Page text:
A fruit of Asian origin that is grown in regions throughout the world where sub-tropical to mild climates prevail, but not in climates that are too humid or hot. The tree that produces this fruit is classified as an evergreen, which is from the same plant family as the trees bearing apples, peaches and plums. Small in size and shaped somewhat like a pear, the Loquat grows in clusters to a length of 2 to 3 inches before being harvested. A thin yellow outer skin that may be somewhat chewy covers a white translucent or pale orange inner meat. The white-fleshed varieties will typically be members of the Gold Nugget, the Strawberry or the Tanaka family of Loquats while the orange-fleshed fruits will be from the Advance, Champagne or Vista White Loquat families. Within the center of this fruit, a group of 1 to 5 large seeds can be found that are deep brown in color.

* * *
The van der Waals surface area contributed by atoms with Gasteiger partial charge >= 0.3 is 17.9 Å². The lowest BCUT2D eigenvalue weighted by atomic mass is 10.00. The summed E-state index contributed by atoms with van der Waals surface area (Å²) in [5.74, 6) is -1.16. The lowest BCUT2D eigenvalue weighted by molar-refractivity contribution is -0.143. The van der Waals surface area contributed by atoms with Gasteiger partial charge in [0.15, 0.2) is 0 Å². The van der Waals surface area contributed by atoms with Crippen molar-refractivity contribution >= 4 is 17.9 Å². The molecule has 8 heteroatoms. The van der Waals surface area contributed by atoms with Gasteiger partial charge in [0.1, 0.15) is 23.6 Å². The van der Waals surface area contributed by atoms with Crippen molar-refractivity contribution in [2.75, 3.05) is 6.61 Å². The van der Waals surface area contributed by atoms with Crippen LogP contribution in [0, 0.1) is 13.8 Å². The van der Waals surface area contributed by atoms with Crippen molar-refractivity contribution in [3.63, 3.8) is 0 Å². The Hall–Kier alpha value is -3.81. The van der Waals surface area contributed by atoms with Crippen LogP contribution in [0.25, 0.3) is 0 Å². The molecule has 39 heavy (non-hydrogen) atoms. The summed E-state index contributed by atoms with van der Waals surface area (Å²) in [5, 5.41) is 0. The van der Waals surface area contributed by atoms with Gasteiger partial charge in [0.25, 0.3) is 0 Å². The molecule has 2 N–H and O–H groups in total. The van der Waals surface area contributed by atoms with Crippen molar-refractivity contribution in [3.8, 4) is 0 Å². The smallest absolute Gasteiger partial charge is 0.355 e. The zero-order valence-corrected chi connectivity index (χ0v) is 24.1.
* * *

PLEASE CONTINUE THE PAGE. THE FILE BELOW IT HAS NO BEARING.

When mature, the Loquat provides a juicy meat with a sweet flavor that may at times be mildly tart or tangy. High in vitamin A, the Loquat is often served to be eaten out of hand, prepared for fruit salads, combined with meats to enhance the flavors, or made into pie fillings, jams, jellies and sauces. To store, keep unripened fruits at room temperature until they have fully ripened when it is best to store them refrigerated in a plastic bag. This fruit may also be referred to as a Asian or Japanese plum, a Japanese medlar, or a May apple.